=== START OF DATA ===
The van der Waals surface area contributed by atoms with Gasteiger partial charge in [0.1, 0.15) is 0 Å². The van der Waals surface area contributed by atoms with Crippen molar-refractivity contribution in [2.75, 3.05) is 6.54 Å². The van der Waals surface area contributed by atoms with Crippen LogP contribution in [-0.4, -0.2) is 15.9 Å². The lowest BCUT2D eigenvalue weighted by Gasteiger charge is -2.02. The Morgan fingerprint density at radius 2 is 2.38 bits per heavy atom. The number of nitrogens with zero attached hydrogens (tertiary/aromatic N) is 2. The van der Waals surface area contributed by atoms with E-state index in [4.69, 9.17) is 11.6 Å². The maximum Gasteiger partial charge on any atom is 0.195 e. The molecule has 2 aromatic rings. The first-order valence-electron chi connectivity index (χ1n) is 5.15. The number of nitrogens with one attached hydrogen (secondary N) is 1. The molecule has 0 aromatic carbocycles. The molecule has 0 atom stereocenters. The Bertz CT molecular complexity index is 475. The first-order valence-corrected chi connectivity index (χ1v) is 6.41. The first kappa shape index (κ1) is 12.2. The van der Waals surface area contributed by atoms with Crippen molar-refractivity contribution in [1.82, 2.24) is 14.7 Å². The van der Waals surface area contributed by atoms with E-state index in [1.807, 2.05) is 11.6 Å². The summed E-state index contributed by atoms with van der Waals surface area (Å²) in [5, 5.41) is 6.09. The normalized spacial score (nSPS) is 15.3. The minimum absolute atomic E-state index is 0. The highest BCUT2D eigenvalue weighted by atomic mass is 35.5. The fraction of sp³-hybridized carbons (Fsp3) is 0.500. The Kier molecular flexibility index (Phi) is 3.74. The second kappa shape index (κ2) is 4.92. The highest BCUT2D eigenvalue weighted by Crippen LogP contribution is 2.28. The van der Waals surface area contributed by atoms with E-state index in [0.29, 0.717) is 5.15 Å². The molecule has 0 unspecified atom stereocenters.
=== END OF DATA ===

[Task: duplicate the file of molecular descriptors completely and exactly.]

The van der Waals surface area contributed by atoms with Gasteiger partial charge in [0.1, 0.15) is 0 Å². The van der Waals surface area contributed by atoms with Crippen molar-refractivity contribution in [2.75, 3.05) is 6.54 Å². The van der Waals surface area contributed by atoms with Crippen LogP contribution in [-0.4, -0.2) is 15.9 Å². The lowest BCUT2D eigenvalue weighted by Gasteiger charge is -2.02. The Morgan fingerprint density at radius 2 is 2.38 bits per heavy atom. The number of nitrogens with zero attached hydrogens (tertiary/aromatic N) is 2. The van der Waals surface area contributed by atoms with E-state index in [4.69, 9.17) is 11.6 Å². The maximum Gasteiger partial charge on any atom is 0.195 e. The molecule has 2 aromatic rings. The first-order valence-electron chi connectivity index (χ1n) is 5.15. The number of nitrogens with one attached hydrogen (secondary N) is 1. The molecule has 0 aromatic carbocycles. The molecule has 0 atom stereocenters. The Bertz CT molecular complexity index is 475. The first-order valence-corrected chi connectivity index (χ1v) is 6.41. The first kappa shape index (κ1) is 12.2. The van der Waals surface area contributed by atoms with Crippen molar-refractivity contribution in [1.82, 2.24) is 14.7 Å². The van der Waals surface area contributed by atoms with E-state index in [1.807, 2.05) is 11.6 Å². The summed E-state index contributed by atoms with van der Waals surface area (Å²) in [5, 5.41) is 6.09. The normalized spacial score (nSPS) is 15.3. The minimum absolute atomic E-state index is 0. The highest BCUT2D eigenvalue weighted by atomic mass is 35.5. The fraction of sp³-hybridized carbons (Fsp3) is 0.500. The Kier molecular flexibility index (Phi) is 3.74. The second kappa shape index (κ2) is 4.92. The highest BCUT2D eigenvalue weighted by Crippen LogP contribution is 2.28. The van der Waals surface area contributed by atoms with E-state index in [0.29, 0.717) is 5.15 Å². The molecule has 0 unspecified atom stereocenters.